Mexican archaeologists have begun recovery of a great Mayan city buried under tons of earth and jungle in the area of Ichkabal on the Yucatan peninsula, according to the National Anthropology and History Institute (INAH).
Previous archaeological digs in Ichkabal have indicated existence of a vast Mayan settlement of buildings, the biggest roughly 650 feet wide at the base and 150 feet high. The buildings are believed to be part of a city covering about 11.5 square miles whose study will add important archaeological information to what is known about ancient Mayan civilization.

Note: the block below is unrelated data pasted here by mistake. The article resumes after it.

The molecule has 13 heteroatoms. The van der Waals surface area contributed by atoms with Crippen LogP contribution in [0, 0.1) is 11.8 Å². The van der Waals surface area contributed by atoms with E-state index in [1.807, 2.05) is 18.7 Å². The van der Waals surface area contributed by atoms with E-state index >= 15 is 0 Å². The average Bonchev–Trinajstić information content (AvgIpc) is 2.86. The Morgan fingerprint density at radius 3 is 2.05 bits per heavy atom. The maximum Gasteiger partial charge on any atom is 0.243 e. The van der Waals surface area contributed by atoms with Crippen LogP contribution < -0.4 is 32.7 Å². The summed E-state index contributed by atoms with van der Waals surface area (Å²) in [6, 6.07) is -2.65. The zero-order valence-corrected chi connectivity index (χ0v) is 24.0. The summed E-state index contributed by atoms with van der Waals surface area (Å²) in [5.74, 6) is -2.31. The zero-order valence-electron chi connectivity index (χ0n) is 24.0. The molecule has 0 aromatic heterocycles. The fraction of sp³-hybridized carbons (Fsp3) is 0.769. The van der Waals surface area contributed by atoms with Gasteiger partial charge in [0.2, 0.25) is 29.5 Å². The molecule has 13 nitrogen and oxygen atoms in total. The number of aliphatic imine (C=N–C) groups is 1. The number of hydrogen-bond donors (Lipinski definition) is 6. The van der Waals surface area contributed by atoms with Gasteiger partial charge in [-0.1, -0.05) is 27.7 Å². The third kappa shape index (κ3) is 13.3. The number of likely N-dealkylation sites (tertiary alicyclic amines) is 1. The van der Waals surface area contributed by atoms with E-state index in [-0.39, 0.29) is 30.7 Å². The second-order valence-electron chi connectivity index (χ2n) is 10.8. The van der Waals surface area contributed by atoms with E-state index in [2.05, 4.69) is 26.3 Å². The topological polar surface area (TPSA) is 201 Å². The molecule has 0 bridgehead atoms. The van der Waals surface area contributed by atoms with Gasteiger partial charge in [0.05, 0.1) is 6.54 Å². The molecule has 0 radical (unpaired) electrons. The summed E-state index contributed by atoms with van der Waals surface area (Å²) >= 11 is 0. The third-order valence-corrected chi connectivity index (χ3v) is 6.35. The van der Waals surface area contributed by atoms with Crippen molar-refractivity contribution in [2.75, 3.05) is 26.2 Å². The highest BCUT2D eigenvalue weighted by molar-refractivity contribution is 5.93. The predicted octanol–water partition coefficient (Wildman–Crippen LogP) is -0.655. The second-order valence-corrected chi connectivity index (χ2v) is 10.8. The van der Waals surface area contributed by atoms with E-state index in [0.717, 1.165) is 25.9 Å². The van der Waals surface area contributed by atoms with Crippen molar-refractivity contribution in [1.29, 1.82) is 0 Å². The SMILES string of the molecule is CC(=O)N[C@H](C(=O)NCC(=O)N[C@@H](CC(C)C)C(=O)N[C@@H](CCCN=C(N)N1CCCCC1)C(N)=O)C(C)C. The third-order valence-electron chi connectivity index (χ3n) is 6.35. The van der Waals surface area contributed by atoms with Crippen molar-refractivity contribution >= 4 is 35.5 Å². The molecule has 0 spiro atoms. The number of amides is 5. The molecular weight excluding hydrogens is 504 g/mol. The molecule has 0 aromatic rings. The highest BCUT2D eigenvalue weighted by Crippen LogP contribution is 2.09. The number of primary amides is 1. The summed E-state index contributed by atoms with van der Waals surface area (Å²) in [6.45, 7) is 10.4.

“This is a city whose construction began in preclassic times, 250 years before Christ,” INAH said. No architectural details are visible on the surface. All that can be seen are mounds covered by “the exuberant vegetation” of the area.
The site was discovered in 1995 by a local inhabitant, who revealed the existence of pre-Colombian vestiges to two Mexican archaeologists.
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